A-Z of Plants
Also known as ‘Mountain Cornflower’ this species of Centaurea is native to mountainous and woodland areas of Europe. Centaurea montana spreads quite naturally and readily escapes gardens so is now fairly widespread across the UK.
The name Centaurea comes from Greek mythology where the Centaur Chiron was said to heal a festering wound with the flowers of this plant. ‘Montana’ can be translated to ‘of the mountains’ which relates to the habitat of the plant. Though seldom used as a medicinal plant in modern herbalism, Centaurea montana has a reputation in certain areas of Europe as a wash for tired eyes, in particular blue eyes.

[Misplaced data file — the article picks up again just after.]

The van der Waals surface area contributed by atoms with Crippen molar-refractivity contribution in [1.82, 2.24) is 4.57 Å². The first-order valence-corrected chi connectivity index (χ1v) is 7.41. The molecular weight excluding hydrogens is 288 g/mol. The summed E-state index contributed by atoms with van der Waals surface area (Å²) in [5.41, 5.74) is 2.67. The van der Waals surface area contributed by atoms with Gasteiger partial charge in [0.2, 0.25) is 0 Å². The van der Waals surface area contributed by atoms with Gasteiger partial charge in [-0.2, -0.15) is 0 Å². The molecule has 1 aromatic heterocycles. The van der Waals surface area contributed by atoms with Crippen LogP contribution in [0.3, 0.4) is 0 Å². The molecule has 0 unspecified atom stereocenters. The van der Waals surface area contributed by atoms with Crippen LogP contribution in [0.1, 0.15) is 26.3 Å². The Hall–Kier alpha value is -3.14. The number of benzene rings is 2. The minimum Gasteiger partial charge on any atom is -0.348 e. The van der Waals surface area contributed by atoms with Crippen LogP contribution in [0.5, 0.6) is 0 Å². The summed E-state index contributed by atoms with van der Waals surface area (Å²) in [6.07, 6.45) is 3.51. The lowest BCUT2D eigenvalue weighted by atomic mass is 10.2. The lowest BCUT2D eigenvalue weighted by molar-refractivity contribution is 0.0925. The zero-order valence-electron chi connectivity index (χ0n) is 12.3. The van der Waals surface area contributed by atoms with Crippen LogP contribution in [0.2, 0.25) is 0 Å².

Centaurea montana produces violet-blue, spidery flowers with a reddish centre which appear from April to July. These are carried on stiff stems above a clump of grey-green foliage with lance-shaped, hairy leaves.They prefer a sunny spot but will tolerate light shade and thrive in most types of soils and climate regions.
They produce high levels of nectar so are great for attracting bees, butterflies and other pollinators. They are a fantastic feature in beds, borders and rock gardens and make fantastic ground cover. They also look great when used as a cut flower.